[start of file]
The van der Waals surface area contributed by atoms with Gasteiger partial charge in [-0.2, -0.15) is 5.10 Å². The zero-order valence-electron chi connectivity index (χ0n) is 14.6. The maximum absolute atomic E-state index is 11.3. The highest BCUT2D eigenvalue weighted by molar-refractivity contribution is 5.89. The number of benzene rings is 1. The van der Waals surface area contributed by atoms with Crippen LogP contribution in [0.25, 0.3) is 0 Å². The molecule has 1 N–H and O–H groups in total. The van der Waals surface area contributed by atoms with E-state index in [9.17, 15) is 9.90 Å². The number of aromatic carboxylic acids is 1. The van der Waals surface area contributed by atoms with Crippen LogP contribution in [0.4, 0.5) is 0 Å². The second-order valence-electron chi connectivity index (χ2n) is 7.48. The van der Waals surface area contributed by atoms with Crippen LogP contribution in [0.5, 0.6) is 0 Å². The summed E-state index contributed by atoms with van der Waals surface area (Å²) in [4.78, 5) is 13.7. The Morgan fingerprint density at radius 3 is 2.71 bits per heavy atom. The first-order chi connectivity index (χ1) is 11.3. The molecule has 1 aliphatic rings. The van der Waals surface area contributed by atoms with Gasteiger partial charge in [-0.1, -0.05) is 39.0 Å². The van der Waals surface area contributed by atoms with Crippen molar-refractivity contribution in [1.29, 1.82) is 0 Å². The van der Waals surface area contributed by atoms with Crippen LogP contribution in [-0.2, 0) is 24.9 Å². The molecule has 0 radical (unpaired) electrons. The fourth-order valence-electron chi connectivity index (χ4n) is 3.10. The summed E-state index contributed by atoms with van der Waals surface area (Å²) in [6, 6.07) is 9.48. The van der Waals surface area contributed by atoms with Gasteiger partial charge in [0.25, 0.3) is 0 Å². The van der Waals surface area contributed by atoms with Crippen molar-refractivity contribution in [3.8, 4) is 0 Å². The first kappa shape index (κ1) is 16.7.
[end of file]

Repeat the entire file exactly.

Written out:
The van der Waals surface area contributed by atoms with Gasteiger partial charge in [-0.2, -0.15) is 5.10 Å². The zero-order valence-electron chi connectivity index (χ0n) is 14.6. The maximum absolute atomic E-state index is 11.3. The highest BCUT2D eigenvalue weighted by molar-refractivity contribution is 5.89. The number of benzene rings is 1. The van der Waals surface area contributed by atoms with Crippen LogP contribution in [0.25, 0.3) is 0 Å². The molecule has 1 N–H and O–H groups in total. The van der Waals surface area contributed by atoms with E-state index in [9.17, 15) is 9.90 Å². The number of aromatic carboxylic acids is 1. The van der Waals surface area contributed by atoms with Crippen LogP contribution in [0.4, 0.5) is 0 Å². The second-order valence-electron chi connectivity index (χ2n) is 7.48. The van der Waals surface area contributed by atoms with Crippen LogP contribution in [0.5, 0.6) is 0 Å². The summed E-state index contributed by atoms with van der Waals surface area (Å²) in [4.78, 5) is 13.7. The Morgan fingerprint density at radius 3 is 2.71 bits per heavy atom. The first-order chi connectivity index (χ1) is 11.3. The molecule has 1 aliphatic rings. The van der Waals surface area contributed by atoms with Gasteiger partial charge in [-0.1, -0.05) is 39.0 Å². The van der Waals surface area contributed by atoms with Crippen molar-refractivity contribution in [1.29, 1.82) is 0 Å². The van der Waals surface area contributed by atoms with Crippen LogP contribution in [-0.2, 0) is 24.9 Å². The molecule has 0 radical (unpaired) electrons. The fourth-order valence-electron chi connectivity index (χ4n) is 3.10. The summed E-state index contributed by atoms with van der Waals surface area (Å²) in [6, 6.07) is 9.48. The van der Waals surface area contributed by atoms with Gasteiger partial charge in [0.25, 0.3) is 0 Å². The van der Waals surface area contributed by atoms with Crippen molar-refractivity contribution in [3.8, 4) is 0 Å². The first kappa shape index (κ1) is 16.7.